Banking and investing have always been about customer reputation – credit scores and ratings – but that is one-sided. We need the banks and financial institutions to care about their own reputations, we need this to be a two-way street to rebuilt trust.

Politics is too far gone. The old party politics system is no longer fit for purpose. Council members, MPs, MEPs and MSPs have never been rated and reviewed on their performance, their delivery of manifesto promises nor even on their attendance/ involvement. There have never been Key Performance Indicators nor targets against which they may be measured. It’s deliberately complicated and opaque.

I can’t think of anything that can’t be improved by changing to a reputation model – including work. I hope this is the future.


Petty Crime for the 21st Century

The way we shop has changed – along with the way we steal.

My mother shopped every day, sometimes more than once. She would take her shopping bag and buy just what she needed for the meal or recipe – a couple of slices of this, a few scoops of that. This type of shopping made it difficult to steal because you were served by a counter assistant on a one-to-one basis.

Stealing relied on sleight of hand skills and misdirection. You could ask for something on a high shelf, for example, and while the assistant wasn’t looking, items could be pocketed. You could use an accomplice too – this helps with misdirection, and while there were no CCTV cameras or smart tags, the risk was direct and personal.

I know of people who are nostalgic for such days; they miss the thrill, the adrenaline rush, the risk of shame and humiliation. Even when there was no criminal intent, this was present; the shop assistant knew exactly what you were buying – pornographic material, condoms or ointments for thrush.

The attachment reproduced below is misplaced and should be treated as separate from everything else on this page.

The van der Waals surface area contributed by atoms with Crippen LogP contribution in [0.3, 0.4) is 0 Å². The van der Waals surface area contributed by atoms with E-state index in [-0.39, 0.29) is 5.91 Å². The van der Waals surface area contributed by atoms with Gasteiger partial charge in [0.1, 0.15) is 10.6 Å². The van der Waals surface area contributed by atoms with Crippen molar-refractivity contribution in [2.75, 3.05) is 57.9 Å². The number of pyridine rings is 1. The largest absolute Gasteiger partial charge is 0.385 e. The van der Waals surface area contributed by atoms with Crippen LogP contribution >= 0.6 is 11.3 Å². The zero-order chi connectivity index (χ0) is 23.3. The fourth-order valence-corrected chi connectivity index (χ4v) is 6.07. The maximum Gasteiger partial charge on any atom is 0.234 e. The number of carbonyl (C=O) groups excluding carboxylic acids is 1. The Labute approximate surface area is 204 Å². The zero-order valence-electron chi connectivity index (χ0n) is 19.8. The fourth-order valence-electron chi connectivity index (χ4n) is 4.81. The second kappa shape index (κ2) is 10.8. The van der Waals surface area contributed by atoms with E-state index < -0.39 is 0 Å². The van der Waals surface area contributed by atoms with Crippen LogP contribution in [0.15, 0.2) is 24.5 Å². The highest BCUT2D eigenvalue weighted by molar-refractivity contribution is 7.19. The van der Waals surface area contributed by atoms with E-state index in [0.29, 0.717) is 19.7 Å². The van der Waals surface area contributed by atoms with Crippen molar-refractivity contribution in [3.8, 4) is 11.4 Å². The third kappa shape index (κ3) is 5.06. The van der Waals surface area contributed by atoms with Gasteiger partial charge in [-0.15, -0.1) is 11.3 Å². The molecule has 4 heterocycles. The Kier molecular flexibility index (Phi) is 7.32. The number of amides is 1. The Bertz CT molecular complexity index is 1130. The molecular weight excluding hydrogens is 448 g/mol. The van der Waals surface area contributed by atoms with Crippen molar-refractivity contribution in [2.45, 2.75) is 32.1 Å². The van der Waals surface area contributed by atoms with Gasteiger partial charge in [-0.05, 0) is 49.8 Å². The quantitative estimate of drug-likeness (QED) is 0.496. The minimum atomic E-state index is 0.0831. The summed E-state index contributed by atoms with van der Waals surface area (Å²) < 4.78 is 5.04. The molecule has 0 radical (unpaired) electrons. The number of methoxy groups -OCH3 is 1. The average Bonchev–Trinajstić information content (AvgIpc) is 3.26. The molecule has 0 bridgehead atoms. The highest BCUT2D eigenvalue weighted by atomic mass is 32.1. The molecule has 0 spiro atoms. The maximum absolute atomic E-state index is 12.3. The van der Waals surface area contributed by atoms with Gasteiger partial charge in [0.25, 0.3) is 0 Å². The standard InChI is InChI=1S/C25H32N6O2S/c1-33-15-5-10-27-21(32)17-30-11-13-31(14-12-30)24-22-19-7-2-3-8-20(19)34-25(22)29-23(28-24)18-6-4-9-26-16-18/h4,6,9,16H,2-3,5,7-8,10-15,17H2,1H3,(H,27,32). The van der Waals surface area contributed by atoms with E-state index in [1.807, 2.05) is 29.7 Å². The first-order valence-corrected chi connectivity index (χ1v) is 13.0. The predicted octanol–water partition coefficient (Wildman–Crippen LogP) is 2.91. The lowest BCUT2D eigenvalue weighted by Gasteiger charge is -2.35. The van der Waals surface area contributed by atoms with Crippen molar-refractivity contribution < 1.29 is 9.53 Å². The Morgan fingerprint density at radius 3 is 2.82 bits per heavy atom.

Perhaps because of the personal interaction element, the embarrassment factor or the need for privacy, shopping changed, and along with it, the crime.

Supermarkets introduced baskets, trolleys and check-outs. The thief only had to put items in a pocket or otherwise avoid the check-out till. Shopping was much faster and less embarrassing, but so was shop-lifting.

It is possible that the losses, at least to some extent, would be offset by the savings in reduced staffing levels and relying on technology like CCTV.

But people are inventive, and with each new innovation in shopping comes an innovation in crime.

Today, we have the Self-Service-Checkout.

Thieves must be delighted with this – it makes everything so much easier and less risky. If caught, one can simply say it was an innocent error.

George Charles of VoucherCodesPro.co.uk carried out a survey of 2,634 people aged 18 and over about their shopping habits and use of self service checkouts.

About 19 per cent said they stole from Self -Service-Checkouts – and the majority said they stole regularly.

Helen Dickinson, Director General of the British Retail Consortium (BRC), said: “Theft from stores pushed the direct cost of retail crime up to £511m last year, 166 per cent higher than five years ago.”

Of course, this generates more vigilance – usually in CCTV at this area, but what if there was a way to go undetected by CCTV?

Well, it seems that there is a way. I was recently told of a popular method to rob a store blind while appearing to do everything properly and honestly.

Here’s how it works:

You do not scan your expensive steak, instead you turn the barcode from the scanner, and weigh it on the scales instead. You select a cheaper item – so instead of paying for steak, you pay for apples or a potato or something about the right weight. This allows you to put the item into the scaled bagging area, where it will be expected.

Nothing looks amiss; on the CCTV, you have scanned everything, and no alarms have been sounded. You pass through the door scanners too – you have a receipt, so you can even return items later. Everything appears above board.

So what can the shops do?

The answer to that might just be from Amazon – the new Amazon Go shops.